lgorithms are now used throughout the public and private sectors, informing decisions on everything from education and employment to criminal justice. But despite the potential for efficiency gains, algorithms fed by big data can also amplify structural discrimination, produce errors that deny services to individuals, or even seduce an electorate into a false sense of security. Indeed, there is growing awareness that the public should be wary of the societalrisks posed by over-reliance on these systems and
In the wake of the US election, concerns are surfacing over the filter bubbles that mediate the information people see in their social media feeds.Filter bubbles are formed by the algorithms social media sites like Facebook use to decide which information to show you, based largely on your own tastes. The idea is to keep you engaged, but the result may be a worldview skewed to fit your own preferences and biases. With 62 per cent of Americans getting their news from social media at least occasionally, t
(An investigation in which we decide to use Facebook’s social graph API to see whether fake news or real news is more viral). UPDATE: Since posting, there has been some discussion about this post’s use of the phrase “top stories from local newspapers”. A clarification on how that phrase is used has been appended at the end of the post with some methodology, and some small clarifying edits have been made. The title and core claim of the post remains accurate and stands. What we present here is not the best
In the final three months of the US presidential campaign, the top-performing fake election news stories on Facebook generated more engagement than the top stories from major news outlets such as the New York Times, Washington Post, Huffington Post, NBC News, and others, a BuzzFeed News analysis has found.
During these critical months of the campaign, 20 top-performing false election stories from hoax sites and hyperpartisan blogs generated 8,711,000 shares, reactions, and comments on Facebook.
Within the same time period, the 20 best-performing election stories from 19 major news websites generated a total of 7,367,000 shares, reactions, and comments on Facebook. (This analysis focused on the top performing link posts for both groups of publishers, and not on total site engagement on Facebook. For details on how we identified and analyzed the content, see the bottom of this post. View our data here.)
Up until those last three months of the campaign, the top election content from major outlets had easily outpaced that of fake election news on Facebook. Then, as the election drew closer, engagement for fake content on Facebook skyrocketed and surpassed that of the content from major news outlets.
Since Tuesday’s election, there’s been a lot of finger pointing, and many of those fingers are pointing at Facebook, arguing that their newsfeed algorithms played a major role in spreading misinformation and magnifying polarization. Some of the articles are thoughtful in their criticism, others thoughtful in their defense of Facebook, while others are full of the very misinformation and polarization that they hope will get them to the top of everyone’s newsfeed. But all of them seem to me to make a fundamen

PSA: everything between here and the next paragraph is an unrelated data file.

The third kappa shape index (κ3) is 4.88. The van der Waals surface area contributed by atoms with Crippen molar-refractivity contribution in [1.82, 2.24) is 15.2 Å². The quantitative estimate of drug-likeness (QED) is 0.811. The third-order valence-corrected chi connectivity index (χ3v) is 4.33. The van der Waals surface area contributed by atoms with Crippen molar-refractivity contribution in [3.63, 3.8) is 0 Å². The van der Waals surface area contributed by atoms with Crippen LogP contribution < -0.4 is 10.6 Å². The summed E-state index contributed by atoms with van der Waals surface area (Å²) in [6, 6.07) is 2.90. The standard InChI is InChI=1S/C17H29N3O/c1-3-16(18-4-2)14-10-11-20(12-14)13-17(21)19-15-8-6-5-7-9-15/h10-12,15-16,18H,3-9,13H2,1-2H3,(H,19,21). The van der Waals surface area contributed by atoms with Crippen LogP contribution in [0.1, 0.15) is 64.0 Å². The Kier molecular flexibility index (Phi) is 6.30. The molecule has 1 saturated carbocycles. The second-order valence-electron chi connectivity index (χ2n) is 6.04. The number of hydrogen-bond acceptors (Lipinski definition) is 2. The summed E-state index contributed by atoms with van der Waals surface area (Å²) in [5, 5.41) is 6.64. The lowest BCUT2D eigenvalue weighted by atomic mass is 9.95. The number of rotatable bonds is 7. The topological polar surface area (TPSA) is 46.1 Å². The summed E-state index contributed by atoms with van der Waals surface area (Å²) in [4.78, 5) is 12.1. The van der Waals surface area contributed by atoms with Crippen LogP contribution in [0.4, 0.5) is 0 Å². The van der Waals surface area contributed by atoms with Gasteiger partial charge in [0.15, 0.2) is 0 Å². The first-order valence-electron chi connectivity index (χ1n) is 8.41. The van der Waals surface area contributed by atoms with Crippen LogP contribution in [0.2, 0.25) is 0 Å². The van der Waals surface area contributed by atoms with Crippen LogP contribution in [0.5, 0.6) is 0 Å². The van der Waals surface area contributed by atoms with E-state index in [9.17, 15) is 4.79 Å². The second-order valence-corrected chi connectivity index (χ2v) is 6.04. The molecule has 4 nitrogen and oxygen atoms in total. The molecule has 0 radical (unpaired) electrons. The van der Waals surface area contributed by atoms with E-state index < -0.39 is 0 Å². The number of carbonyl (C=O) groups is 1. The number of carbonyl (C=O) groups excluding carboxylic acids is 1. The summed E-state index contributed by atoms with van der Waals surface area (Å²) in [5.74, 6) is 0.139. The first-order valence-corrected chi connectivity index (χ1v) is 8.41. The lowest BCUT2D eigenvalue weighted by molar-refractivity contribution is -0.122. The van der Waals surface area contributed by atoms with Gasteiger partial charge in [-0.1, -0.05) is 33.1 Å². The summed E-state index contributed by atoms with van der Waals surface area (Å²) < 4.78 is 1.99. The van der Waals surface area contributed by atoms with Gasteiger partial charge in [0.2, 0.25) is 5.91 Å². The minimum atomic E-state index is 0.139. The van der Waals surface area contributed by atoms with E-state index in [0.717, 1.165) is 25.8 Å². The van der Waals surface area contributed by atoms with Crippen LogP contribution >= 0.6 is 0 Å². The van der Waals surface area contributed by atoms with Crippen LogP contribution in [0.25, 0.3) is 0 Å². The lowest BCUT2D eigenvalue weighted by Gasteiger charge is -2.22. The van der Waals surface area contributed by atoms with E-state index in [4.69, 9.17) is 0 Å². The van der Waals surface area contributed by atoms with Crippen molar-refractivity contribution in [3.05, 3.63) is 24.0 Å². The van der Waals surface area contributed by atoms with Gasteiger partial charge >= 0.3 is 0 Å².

In addition to doing more to weed out lies and false propaganda, Facebook could tweak its algorithm so that it does less to reinforce users’ existing beliefs, and more to present factual information. This may seem difficult, but perhaps the Silicon Valley billionaires who helped create this problem should take it on before setting out to colonize Mars.Facebook should also allow truly independent researchers to collaborate with its data team to understand and mitigate these problems. A more balanced newsfeed might lead to less “engagement,” but Facebook, with a market capitalization of more than $300 billion and no competitor in sight, can afford this.
Although social media can work to amplify conflict and relay misinformation, the ultimate failure of media to forecast a more accurate #Election2016 result wasn’t Mark Zuckerberg’s, Jack Dorsey’s, or Nate Silver’s fault. It wasn’t the Clinton team’s fault. And it wasn’t the Fourth Estate’s fault. It was a psychological data-driven model built by CA analysts to seed social change that ended up mostly correct.
“Trump-elect” signals that we’ve entered an entirely different league of data-driven campaigning — aka the top U.S. political donor of #Election2016 billionaire psyops hedge funded-backed SuperPAC military-grade data hunger games — aka throw Magic Sauce on 240 million people and wait to see what sticks. In a CA Wall Street Journal story in October 2016, politics reporter Michael Kranish said:
It’s the new data-industrial complex.
In response to a brief blog post about the recent launch of BBC’s mobile app that will offer customisable content and personalized services, it is interesting to read through the comments of users to get an impression of some of their concerns (irrespective of whether these concerns are justified or not). Clearly, more study is needed not only on how to design privacy-friendly recommendation services, but also on how to communicate respect for privacy to users.
Joseph Turow, Professor of Communication at the Annenberg School for Communication, explores the increasingly important role of data collection and the quantification of the individual in one of ou…